By Molly Hunter | email@example.com
Many of Iowa’s public employees will not feel the effects of a new collective-bargaining law for a few years.
“There are multiple cities and counties that have three- or five-year agreements in place,” said Sen. Rob Hogg, D-Cedar Rapids. “So a lot of people won’t feel the immediate effects of this — some will, some won’t.”
Sen. Rob Hogg, D-Cedar Rapids, is seen on Jan. 30, 2013, at the Statehouse in Des Moines. (Associated Press/Charlie Neibergall)
According to the Iowa Legislature’s Legislative Services Agency, unions represented 27,600 public employees in 2014, with Service Employees International Union Local 199 covering a wide range of 2,400 tertiary-care workers from nurses and lab technicians to education consultants at the University of Iowa Hospitals & Clinics.
The law, House File 291, drastically changes the rights guaranteed to Iowa’s public workers under the state’s collective-bargaining law, Chapter 20, and has the potential to affect more than 180,000 public workers.
Contracts among local unions and the city of Iowa City are not set to expire until June 2019 or even as late as June 2021. Meanwhile, the expiration of contracts made with the Johnson County Board of Supervisors are much closer, in June 2018.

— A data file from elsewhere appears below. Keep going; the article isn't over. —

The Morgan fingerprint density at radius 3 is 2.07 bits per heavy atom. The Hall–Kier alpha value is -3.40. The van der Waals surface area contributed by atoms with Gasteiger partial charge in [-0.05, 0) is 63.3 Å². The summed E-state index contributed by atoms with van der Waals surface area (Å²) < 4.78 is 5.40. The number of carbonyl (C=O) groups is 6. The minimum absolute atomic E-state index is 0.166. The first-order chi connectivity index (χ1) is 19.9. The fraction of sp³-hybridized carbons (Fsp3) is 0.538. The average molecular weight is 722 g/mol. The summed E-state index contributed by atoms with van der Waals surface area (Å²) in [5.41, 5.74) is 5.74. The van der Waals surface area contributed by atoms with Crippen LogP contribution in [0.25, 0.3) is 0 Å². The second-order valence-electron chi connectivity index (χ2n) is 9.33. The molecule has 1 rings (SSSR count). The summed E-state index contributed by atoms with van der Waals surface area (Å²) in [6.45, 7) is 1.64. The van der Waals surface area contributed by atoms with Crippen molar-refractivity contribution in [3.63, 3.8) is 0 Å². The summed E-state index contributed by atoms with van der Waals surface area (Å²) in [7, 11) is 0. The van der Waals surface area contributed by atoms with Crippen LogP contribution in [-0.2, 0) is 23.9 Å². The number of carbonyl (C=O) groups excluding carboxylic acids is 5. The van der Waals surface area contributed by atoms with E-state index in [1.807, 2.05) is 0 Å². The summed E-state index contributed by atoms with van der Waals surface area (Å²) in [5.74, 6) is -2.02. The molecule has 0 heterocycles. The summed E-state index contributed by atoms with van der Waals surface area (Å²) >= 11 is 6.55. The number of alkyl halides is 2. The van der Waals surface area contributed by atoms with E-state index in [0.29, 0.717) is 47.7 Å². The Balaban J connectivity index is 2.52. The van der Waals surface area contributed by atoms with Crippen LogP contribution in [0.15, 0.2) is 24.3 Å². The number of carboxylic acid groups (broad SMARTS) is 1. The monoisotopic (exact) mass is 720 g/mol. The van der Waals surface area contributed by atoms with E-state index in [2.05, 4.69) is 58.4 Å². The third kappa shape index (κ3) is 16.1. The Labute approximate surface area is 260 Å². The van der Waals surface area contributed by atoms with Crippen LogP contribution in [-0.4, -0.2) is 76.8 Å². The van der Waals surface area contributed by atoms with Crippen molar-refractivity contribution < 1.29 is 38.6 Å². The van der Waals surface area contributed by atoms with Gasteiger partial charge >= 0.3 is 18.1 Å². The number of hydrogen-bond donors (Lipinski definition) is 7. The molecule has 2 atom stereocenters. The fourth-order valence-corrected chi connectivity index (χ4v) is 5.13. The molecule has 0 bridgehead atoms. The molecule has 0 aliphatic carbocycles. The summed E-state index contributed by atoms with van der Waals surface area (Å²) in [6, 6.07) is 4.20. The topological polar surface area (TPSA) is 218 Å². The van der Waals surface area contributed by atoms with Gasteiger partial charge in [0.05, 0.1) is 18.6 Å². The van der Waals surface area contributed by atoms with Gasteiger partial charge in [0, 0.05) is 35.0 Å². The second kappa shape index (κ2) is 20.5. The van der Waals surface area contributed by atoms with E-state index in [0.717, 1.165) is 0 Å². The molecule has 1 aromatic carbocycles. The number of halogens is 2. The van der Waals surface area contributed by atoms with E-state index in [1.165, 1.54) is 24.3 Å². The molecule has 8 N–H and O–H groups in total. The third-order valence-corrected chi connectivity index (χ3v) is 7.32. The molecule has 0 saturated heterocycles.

However, collective-bargaining agreements with the state will expire much sooner, in June. Agreements between the UI and the Campaign to Organize Graduate Students and with SEIU Local 199 will also expire in June. The bargaining process for successor agreements with the UI were ongoing when the bill became law on Feb. 17.
After the law passed, ongoing collective-bargaining procedures were forced to start over, and many arbitration deadlines were pushed back.
“I met with area school superintendents, and three of those school districts now have to throw out all the work they’ve done on negotiating an agreement; they have to scrap all that work and start over under this new law, which they don’t exactly know what it means,” Hogg said.
“If the Board of Regents doesn’t accept the contract that was presented to us, and we ratified … this law will change how we can negotiate for anything, and I’m afraid that the contract will be gutted,” said Norman Kalvig, a UI clinical lab scientist and a member of SEIU Local 199.
The fears expressed by Kalvig have manifested in other ongoing contract negotiations.
“When we initially gave our proposal in November last year, there was only one item that was deleted from the contract, and that was insurance — health, dental, life insurance, and disability insurance,” said Danny Homan, the president of American Federation of State, County, and Municipal Employees Iowa Council 61.
Danny Homan, President of AFSCME Iowa Council 61
AFSCME, which covers a wide array of public workers across the state, including UI employees, received the state’s new proposal when the negotiation process began anew on Feb. 22.
“Every word was deleted from the contract with the exception of a recognition clause, a wage increase of 1 percent each year, and a termination clause,” Homan said.
AFSCME has filed a lawsuit with the state claiming the law is unconstitutional.